[What kind of globaloney is this? The problem was Haitian. Is this guy a moron, a liar, or a crook, in calling a local problem, “global”?]

Unfortunately, he didn’t do anything.” The commission wound down 18 months later.

Yet, it’s doubtful that any master plan could have rescued Haiti. The country lacks basic property rights and land title, which means no one knows who owns what. The government can’t [refuses to] deliver basic services. International officials, sensitive to being perceived as neo-colonials, tried to defer to the Haitians, but the Haitians felt the end run anyway. [The locals are mostly crooks and incompetents, yet they scream for help. Who cares what they think? If they want white people’s money, they have to left white people run the show. Otherwise, they can take of themselves. The whites who “defer[red]” to the Haitians, and were “sensitive,” were actually guilty of violating their fiduciary obligations to the donors, but they didn’t care. They were being paid well, and none of it was their own money. These are the kind of frauds who like to call themselves “philanthropists.” A real philanthropist spends his own money.]

They stood by as foreigners raced around in SUVs and squandered huge amounts on overhead. Nearly all the money spent on redevelopment went to foreign contractors. Only 1 per cent of the aid money flowed through the Haitian government. [Given how corrupt the Haitian government routinely is, is that a criticism or a compliment? If I donated aid, I wouldn’t one penny to go through the Haitian government. But she’s lying, anyway. Haitian officials stole gazillions in money and supplies.] Then UN soldiers from Nepal set off a cholera epidemic when their feces leaked into a local river, killing more than 7,500 people and sickening hundreds of thousands more. [So, is she saying she doesn’t like the UN? Somehow, I doubt it. But at least the soldiers were Asian, rather than black, so they’re fair game.] The epidemic made Haitians even more resentful of foreign intervention. [“Resentful”?! They’ve had their hands out for foreign aid for generations, and they’ve never refused it! Who does she think she’s kidding? If they’re resentful, that’s just an expression of their genocidal racism and hypocrisy. That’s just more reason for cutting them off entirely. The problem with lefties like Wente is that they hate their own race, and so they will shamelessly rationalize any and all anti-white racism.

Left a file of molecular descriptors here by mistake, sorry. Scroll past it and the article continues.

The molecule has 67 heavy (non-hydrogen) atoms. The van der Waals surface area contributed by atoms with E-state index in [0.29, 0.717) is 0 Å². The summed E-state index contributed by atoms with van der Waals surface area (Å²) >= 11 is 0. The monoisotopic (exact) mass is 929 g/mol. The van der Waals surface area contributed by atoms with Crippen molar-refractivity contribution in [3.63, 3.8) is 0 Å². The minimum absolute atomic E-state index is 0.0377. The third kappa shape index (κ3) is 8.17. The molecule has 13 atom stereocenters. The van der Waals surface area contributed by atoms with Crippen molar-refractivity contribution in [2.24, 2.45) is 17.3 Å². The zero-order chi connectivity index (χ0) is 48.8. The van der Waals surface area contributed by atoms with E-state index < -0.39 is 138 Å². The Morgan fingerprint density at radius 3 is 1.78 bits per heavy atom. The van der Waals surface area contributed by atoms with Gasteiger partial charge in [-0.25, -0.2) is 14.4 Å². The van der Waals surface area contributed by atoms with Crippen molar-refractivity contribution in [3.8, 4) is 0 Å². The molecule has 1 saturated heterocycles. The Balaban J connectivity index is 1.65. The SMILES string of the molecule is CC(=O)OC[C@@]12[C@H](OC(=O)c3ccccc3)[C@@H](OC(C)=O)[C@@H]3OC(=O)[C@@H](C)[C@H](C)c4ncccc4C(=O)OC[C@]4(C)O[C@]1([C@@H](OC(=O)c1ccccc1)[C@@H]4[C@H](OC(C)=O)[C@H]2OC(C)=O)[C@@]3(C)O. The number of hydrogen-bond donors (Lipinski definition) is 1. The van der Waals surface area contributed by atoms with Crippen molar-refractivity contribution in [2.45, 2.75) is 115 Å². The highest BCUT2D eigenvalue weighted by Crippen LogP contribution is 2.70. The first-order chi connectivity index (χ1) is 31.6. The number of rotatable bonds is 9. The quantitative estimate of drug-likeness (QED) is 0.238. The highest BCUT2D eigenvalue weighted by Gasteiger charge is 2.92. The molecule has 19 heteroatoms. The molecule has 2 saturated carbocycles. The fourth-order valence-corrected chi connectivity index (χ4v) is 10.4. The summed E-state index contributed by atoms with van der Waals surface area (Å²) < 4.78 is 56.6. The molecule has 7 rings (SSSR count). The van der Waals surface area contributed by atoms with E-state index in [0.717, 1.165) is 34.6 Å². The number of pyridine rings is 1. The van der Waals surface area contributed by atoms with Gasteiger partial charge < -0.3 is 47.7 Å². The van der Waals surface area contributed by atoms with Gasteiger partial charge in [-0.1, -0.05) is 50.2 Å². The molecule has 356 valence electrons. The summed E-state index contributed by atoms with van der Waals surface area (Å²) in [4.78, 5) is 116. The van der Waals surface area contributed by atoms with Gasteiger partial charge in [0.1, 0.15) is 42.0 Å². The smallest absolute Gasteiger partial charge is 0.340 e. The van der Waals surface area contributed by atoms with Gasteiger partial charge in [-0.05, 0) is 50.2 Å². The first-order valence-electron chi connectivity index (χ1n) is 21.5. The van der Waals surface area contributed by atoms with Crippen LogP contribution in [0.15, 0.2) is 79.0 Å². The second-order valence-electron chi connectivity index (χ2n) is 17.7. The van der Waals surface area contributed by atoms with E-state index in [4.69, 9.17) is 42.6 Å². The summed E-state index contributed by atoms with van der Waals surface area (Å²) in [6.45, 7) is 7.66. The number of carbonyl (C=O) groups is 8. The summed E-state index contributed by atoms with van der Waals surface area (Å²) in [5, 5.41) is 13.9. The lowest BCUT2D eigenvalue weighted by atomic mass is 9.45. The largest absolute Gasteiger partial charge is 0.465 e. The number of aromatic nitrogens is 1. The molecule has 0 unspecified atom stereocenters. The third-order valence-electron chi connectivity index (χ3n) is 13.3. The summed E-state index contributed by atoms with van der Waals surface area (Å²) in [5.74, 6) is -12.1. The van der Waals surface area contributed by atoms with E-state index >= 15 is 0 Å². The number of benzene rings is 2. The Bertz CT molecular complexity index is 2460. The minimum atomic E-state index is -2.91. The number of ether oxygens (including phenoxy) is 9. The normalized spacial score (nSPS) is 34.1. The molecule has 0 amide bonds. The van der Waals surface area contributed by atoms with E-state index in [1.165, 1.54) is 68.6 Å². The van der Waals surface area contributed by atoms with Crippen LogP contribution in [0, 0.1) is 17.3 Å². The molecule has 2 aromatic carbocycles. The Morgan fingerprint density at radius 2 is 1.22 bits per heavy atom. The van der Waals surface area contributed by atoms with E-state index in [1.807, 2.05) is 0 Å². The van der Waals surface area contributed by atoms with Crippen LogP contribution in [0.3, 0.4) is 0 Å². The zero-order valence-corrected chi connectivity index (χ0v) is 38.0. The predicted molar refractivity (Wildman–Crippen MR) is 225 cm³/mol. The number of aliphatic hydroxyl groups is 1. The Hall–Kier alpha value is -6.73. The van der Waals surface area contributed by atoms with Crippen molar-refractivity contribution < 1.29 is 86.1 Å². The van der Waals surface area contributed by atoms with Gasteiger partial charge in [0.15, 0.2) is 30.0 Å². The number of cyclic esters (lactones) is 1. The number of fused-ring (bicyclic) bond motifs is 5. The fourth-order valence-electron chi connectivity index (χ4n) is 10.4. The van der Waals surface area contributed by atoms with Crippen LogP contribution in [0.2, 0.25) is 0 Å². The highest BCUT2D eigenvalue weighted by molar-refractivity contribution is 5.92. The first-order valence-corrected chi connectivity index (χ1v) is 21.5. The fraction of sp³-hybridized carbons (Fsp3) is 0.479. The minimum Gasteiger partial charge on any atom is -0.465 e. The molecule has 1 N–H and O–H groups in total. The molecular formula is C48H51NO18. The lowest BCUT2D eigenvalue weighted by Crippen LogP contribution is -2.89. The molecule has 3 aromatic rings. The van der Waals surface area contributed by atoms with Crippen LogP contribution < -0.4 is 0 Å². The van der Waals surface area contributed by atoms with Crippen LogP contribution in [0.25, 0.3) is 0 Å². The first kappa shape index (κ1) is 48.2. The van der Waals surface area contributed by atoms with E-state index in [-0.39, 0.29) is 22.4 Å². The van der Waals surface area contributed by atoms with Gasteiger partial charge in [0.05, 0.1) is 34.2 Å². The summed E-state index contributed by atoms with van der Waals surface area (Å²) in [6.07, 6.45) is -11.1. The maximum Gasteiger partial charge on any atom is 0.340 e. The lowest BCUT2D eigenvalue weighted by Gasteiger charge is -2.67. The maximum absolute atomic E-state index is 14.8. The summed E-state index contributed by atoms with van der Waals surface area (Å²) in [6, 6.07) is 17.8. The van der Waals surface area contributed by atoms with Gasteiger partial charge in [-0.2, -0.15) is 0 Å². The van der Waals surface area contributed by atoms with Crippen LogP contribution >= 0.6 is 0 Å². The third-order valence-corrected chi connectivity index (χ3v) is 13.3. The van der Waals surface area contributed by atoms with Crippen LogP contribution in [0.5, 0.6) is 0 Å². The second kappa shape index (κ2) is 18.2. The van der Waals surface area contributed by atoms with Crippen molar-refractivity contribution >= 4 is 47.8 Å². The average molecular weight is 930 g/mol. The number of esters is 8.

The mentality of the Haitians and so manny other blacks (and Hispanics) can be summed up thusly,

White man, white man,
Give us help!
White man, White man,
We hate you!]

Like Afghanistan, Haiti is a hard country to help. Canada spent $1.5-billion in aid in Afghanistan with no discernible result. We’ve spent $1-billion on development in Haiti since 2006. Some of the money has gone for emergency relief, and no one would begrudge that. [Oh, yes they would!] But the idea that we – or anyone else – know how to “get Haiti right” is a cruel joke. It’s just another version of the conceit that enlightened foreigners can lift up the world’s backward people. [Well, that sounds sensible—but it’s just a rhetorical tease, to fool you into thinking she’s sane and decent.]

But I don’t want to leave you with the notion that nothing can be done and that Haitians are doomed. In fact, Haitians do very well – outside Haiti. And they’re a huge source of remittances, which go directly to Haitians themselves. This money amounts to about $1.5-billion a year. If we really wanted to help Haiti, we’d open our doors to Haitian emigration; that would cost us almost nothing, and improve the lives of all the new arrivals as well as the relatives who stay behind.

[“That would cost us almost nothing.” Not exactly. It would cost Canadians the destruction of their economy, due to Haitian welfare “needs,” the destruction of their safety, through Haitian crime, and the destruction of their health, through AIDS and other diseases that Haitians would helpfully infect the populous with, in gifting them with health diversity.]

Of course, we might not get that warm and fuzzy feeling. But we might actually do some good.